Wednesday, December 12, 2012

Saying Goodbye to Aunt Margie - Ellen, 67

I had many losses as a child and was an orphan of sorts—my mother’s being placed in a psychiatric hospital when I was born and where she remained for 13 years; my father’s death when I was two; my caretaking grandpa’s death when I was seven; and my aunt Mary’s placement on a psychiatric unit when I was 12. Aunt Margie had her own set of losses. Her mother died when she was seven and her father died when she was 17. Yet she still was a caretaker and a nurturer.  Aunt Margie began taking care of me at a young age, walking me to school at 15 years, before she went to high school herself.

As adults, we conversed about cooking. Aunt Margie was a nurturer, and one way that she nurtured was thorough cooking. I loved to hear her tips—she had learned them over many years while she had become an extraordinary cook. She was eager and enthusiastic to talk about cooking and full of knowledge.

Aunt Margie carried on the tradition of the Hungarian cooking taught by Grandma and Grandpa and passed on by my mother, Aunt Molly and Aunt Julia. So, for example, she had reminded me of how to make egg dumplings, stuffed cabbage, cabbage and noodles, chicken paprikash and Grandpa’s chicken and beef soup. And, she had passed on Aunt Molly’s famous and fabulous cheese cake recipe. Of course, Uncle Bernie now helped her with the cooking, so he deserves some credit for these scrumptious meals too.

My favorite recipe of Aunt Margie’s is for chicken and beef vegetable soup because I associate it with Grandpa. I can see him cooking it over the stove in our kitchen on Monroe, and it evoked warm and caring memories.

Aunt Margie’s health had been failing for two years. I kept in touch with her by phone on a weekly basis. We talked about casual things including recipes. She discussed her aches and pains but no serious talk about the heavy matters of living and dying. No one discussed those things in my family for as long as I can remember. As a child, when I came home from school and was told Grandpa died, no one really talked to me. I remember standing on the wide ledge of the second floor laundry chute with the door pulled in, crying by myself. In those days, no one talked about important things. Aunt Margie was of that thinking.

Hospice said Aunt Margie had only a few days to a week to live—she had been declining for quite a while. I drove to Cleveland to be with her. Aunt Margie had a respirator covering her nose and received periodic morphine shots to keep her comfortable and alleviate the pain. She was so slight and fragile-looking as she lay in the bed. I was at her bed side with her husband, Uncle Bernie, her two sons, Bernie and Bob, and her two grand children, Natalie and Maria. It was unclear to me whether I would be comfortable with this experience. As a teen and young adult, I felt scared in a funeral home. I’m not sure why. It may have been because of my many losses in my childhood.  Fear of abandonment was very strong with me.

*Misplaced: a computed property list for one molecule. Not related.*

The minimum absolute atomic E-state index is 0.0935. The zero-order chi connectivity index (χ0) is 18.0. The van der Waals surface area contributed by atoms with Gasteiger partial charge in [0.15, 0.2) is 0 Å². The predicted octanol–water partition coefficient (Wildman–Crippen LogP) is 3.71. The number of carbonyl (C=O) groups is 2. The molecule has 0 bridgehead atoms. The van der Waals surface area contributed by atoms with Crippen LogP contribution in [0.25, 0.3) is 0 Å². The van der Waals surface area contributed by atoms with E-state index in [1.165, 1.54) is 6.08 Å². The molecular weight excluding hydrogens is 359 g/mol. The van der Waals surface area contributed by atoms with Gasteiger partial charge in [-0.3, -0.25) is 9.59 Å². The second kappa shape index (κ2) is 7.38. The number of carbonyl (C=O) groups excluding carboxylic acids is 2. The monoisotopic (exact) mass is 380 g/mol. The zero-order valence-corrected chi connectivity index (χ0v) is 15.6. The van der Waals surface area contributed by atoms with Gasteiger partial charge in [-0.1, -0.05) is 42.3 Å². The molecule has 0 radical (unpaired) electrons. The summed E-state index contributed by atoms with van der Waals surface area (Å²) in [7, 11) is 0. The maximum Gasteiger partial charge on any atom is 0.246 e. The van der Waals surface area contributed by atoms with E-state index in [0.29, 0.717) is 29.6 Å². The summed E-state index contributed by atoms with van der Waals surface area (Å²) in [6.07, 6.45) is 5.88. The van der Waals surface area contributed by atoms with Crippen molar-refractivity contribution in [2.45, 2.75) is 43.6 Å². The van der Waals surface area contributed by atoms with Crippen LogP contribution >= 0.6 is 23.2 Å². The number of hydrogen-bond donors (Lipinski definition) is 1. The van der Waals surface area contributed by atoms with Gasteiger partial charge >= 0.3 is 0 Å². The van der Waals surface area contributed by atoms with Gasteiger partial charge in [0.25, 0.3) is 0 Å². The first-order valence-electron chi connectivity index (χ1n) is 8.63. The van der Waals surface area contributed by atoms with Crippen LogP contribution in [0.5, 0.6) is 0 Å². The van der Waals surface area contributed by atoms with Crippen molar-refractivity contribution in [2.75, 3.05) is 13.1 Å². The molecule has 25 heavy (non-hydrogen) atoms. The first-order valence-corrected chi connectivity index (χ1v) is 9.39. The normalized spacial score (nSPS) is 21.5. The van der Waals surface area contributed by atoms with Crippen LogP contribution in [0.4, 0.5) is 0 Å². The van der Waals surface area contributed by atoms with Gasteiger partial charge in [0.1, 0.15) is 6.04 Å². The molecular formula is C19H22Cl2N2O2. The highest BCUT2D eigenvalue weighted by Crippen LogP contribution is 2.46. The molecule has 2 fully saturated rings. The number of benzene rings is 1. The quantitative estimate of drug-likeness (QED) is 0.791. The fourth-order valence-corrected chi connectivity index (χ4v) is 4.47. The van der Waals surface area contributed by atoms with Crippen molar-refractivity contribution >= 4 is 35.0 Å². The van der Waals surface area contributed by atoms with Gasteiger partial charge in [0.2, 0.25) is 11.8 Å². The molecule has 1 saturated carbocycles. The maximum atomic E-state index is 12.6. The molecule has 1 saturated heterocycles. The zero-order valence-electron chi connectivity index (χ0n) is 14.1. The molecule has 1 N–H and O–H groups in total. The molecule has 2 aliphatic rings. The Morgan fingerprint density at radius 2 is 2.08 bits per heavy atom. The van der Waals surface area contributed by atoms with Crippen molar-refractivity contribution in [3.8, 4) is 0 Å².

I surprised myself as I began talking to Aunt Margie. Although I wasn’t sure if she could hear me, I talked to her about all of my childhood memories and my cooking memories. I told her I loved her. She died peacefully, and I was glad to be there to say goodbye. The talking time lead to a quiet time to experience our farewell. I was pleased to be a part of this solemnity to honor her life.

One year ago, I volunteered to work with Family Hospice using art with children and adolescents who were dealing with imminent or recent loss. At the last minute, I got scared and backed out. I had suffered so many losses as a child and adolescent that I was afraid hospice work would just stir up troubling memories better left at rest.

However, after being with Aunt Margie at her death, I realized that life experience and therapy had brought me to another place. I could handle hospice, I believed. I came back from Cleveland and called Family Hospice to ask if they would reconsider accepting me as a volunteer. I was welcomed back. I will begin my volunteer work by doing art with children and adolescents at three full day Camp Healing Heart events starting June 2.

When I was growing up, no one ever talked about uncomfortable or unpleasant happenings in my family. Therefore, I never talked about all of my losses. It took years of therapy as an adult to deal with these issues of loss and abandonment. Through art, I hope to facilitate the communication of feelings around the personal losses of these children and adolescents’ as they grow and develop in healthy ways.

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